Using e-cigarettes in enclosed public places could be banned in Wales under radical new plans.
The Welsh Government said it wants to bring the devices in line with existing smoking laws.
Wales' Health Minister Mark Drakeford said e-cigarettes were a "gateway" to deadly tobacco and risked "renormalising smoking".
The proposals form part of a new Public Health Bill, which also aims to make it illegal to hand over tobacco to under 18s as well as introducing licensing laws for tattooists.
Labour politician Professor Drakeford said: "The bill will mean that anywhere you can't use a conventional cigarette, then you won't be able to use an e-cigarette either. It will prevent the re-normalisation of smoking.
"We have worked so hard in Wales to try and bear down on the harm that smoking does - and allowing e-cigarettes to be used in the way they currently are risks undoing the progress that has been made.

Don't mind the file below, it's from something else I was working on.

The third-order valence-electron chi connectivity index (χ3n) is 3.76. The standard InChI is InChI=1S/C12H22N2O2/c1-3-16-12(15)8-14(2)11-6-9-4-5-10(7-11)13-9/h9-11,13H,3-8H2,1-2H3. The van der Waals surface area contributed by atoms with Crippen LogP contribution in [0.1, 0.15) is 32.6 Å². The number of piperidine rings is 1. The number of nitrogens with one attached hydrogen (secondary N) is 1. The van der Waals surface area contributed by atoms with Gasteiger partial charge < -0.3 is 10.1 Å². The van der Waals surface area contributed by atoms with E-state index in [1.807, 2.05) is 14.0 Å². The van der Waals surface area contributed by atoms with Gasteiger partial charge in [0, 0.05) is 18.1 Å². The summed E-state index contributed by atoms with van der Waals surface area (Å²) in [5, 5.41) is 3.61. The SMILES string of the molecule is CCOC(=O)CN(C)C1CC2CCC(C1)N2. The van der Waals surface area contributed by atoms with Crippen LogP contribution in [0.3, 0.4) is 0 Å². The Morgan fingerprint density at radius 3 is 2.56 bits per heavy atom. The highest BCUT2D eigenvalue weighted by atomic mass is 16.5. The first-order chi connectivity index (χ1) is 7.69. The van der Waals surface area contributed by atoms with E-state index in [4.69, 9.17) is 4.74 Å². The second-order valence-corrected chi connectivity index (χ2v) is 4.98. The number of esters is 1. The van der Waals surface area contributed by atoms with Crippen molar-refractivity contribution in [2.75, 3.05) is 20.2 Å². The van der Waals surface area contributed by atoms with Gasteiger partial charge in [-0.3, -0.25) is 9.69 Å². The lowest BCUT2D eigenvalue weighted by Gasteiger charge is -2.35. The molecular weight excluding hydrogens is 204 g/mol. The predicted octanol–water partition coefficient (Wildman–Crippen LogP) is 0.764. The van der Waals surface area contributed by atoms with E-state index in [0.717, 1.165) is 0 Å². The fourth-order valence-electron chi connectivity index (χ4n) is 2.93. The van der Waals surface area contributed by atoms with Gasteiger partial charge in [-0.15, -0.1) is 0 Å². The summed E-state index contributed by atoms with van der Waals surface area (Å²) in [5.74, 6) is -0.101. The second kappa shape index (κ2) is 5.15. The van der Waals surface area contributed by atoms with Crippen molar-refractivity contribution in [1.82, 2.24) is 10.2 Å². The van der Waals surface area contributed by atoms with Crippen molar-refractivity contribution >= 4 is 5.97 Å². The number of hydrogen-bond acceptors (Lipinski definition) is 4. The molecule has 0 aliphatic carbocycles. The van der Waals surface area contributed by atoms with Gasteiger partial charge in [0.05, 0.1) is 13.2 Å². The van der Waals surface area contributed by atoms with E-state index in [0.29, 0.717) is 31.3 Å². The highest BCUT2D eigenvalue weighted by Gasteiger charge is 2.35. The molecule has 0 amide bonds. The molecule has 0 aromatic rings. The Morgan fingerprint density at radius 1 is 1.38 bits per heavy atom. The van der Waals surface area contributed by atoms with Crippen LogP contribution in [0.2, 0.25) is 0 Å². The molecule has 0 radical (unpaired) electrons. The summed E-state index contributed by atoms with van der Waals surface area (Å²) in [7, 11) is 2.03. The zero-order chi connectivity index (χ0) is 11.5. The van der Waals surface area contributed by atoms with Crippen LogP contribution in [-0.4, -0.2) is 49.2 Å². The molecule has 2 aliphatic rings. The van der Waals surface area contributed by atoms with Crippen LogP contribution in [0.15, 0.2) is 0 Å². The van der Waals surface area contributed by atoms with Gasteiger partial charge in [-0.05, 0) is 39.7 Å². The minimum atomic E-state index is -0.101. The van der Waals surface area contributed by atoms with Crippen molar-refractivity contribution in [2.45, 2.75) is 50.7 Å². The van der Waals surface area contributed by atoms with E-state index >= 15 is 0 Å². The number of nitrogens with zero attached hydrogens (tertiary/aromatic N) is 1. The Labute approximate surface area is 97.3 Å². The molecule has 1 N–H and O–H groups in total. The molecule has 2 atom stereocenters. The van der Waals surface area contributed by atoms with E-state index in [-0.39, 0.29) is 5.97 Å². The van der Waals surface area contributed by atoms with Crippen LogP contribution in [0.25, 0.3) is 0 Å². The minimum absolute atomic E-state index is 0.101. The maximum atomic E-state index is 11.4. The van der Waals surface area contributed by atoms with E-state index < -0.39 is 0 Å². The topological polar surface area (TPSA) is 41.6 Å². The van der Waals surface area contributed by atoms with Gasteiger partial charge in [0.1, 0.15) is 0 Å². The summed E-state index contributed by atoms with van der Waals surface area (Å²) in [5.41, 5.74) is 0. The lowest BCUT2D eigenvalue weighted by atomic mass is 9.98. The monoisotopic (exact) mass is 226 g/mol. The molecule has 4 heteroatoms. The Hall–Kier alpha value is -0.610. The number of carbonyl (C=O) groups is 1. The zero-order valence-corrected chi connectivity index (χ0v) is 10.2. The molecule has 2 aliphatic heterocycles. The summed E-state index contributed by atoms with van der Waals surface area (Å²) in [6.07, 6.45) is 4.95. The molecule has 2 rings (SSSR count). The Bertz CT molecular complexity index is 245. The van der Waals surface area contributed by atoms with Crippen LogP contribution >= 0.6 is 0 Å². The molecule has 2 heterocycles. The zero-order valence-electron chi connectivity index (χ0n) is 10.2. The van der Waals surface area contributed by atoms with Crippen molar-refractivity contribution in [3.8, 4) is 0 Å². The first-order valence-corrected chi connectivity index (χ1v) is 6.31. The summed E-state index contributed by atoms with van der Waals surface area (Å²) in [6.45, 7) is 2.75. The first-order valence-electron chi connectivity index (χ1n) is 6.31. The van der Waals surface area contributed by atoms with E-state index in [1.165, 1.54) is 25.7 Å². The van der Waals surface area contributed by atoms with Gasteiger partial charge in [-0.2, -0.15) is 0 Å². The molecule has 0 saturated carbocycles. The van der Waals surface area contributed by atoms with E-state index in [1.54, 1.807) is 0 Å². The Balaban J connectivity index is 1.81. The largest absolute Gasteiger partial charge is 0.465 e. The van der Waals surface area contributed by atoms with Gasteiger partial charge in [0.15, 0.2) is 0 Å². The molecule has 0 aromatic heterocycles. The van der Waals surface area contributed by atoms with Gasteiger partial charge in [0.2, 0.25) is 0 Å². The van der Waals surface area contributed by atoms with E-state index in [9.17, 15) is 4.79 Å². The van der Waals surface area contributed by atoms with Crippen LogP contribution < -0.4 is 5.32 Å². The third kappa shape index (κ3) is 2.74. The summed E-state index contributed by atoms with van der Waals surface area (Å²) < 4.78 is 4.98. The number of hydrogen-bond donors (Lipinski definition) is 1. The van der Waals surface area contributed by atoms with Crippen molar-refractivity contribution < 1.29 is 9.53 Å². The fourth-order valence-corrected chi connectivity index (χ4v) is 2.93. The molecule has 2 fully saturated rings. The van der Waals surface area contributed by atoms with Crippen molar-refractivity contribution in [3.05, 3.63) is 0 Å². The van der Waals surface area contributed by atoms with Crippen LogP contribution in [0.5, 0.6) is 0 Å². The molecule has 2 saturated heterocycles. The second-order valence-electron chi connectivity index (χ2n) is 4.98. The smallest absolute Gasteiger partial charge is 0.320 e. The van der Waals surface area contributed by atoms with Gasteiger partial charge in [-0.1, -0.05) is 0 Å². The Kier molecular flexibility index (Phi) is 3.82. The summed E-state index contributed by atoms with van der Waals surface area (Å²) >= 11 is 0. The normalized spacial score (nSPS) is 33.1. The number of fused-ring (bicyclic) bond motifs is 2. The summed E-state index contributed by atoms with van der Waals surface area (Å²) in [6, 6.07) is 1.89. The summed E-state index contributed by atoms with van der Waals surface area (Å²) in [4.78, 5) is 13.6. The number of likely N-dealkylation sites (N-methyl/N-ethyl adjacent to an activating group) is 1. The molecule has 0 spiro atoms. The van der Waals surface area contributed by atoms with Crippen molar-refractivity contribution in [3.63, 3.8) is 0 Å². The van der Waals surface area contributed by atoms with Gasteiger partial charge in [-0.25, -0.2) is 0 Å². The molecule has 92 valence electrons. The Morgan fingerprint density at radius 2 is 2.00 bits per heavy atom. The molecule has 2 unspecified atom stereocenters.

He said last year 5,450 people in Wales died last as a result of diseases linked to tobacco.
Since smoking was banned in enclosed public places in the late noughties there has been a sharp rise in the number of people using e-cigarettes.
Anti-smoking group Ash estimates there are now 2.6 million "vapers" in the UK - with e-cigarette firms frequently marketing their products as being a cheaper and less harmful alternative to conventional smoking.
But the European Society of Cardiology recently warned that while e-cigarettes may be "moderately effective" in helping smokers quit, they needed the same restrictions as cigarettes to avoid uptake by young people and non-smokers.